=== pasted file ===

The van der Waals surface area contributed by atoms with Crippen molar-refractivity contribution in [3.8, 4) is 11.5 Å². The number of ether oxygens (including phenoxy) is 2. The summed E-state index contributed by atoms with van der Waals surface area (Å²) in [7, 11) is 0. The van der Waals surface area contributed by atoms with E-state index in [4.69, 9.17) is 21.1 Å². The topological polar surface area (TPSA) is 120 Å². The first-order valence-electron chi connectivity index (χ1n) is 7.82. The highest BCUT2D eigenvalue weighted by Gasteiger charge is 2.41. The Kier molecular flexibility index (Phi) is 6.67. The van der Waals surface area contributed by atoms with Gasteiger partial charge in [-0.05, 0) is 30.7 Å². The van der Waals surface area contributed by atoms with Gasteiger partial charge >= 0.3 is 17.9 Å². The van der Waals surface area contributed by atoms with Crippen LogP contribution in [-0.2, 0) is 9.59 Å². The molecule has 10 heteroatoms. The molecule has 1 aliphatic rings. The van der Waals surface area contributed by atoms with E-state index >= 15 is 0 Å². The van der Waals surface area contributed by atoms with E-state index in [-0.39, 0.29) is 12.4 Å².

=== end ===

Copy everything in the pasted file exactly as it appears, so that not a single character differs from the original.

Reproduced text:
The van der Waals surface area contributed by atoms with Crippen molar-refractivity contribution in [3.8, 4) is 11.5 Å². The number of ether oxygens (including phenoxy) is 2. The summed E-state index contributed by atoms with van der Waals surface area (Å²) in [7, 11) is 0. The van der Waals surface area contributed by atoms with E-state index in [4.69, 9.17) is 21.1 Å². The topological polar surface area (TPSA) is 120 Å². The first-order valence-electron chi connectivity index (χ1n) is 7.82. The highest BCUT2D eigenvalue weighted by Gasteiger charge is 2.41. The Kier molecular flexibility index (Phi) is 6.67. The van der Waals surface area contributed by atoms with Gasteiger partial charge in [-0.05, 0) is 30.7 Å². The van der Waals surface area contributed by atoms with Gasteiger partial charge >= 0.3 is 17.9 Å². The van der Waals surface area contributed by atoms with Crippen LogP contribution in [-0.2, 0) is 9.59 Å². The molecule has 10 heteroatoms. The molecule has 1 aliphatic rings. The van der Waals surface area contributed by atoms with E-state index >= 15 is 0 Å². The van der Waals surface area contributed by atoms with E-state index in [-0.39, 0.29) is 12.4 Å².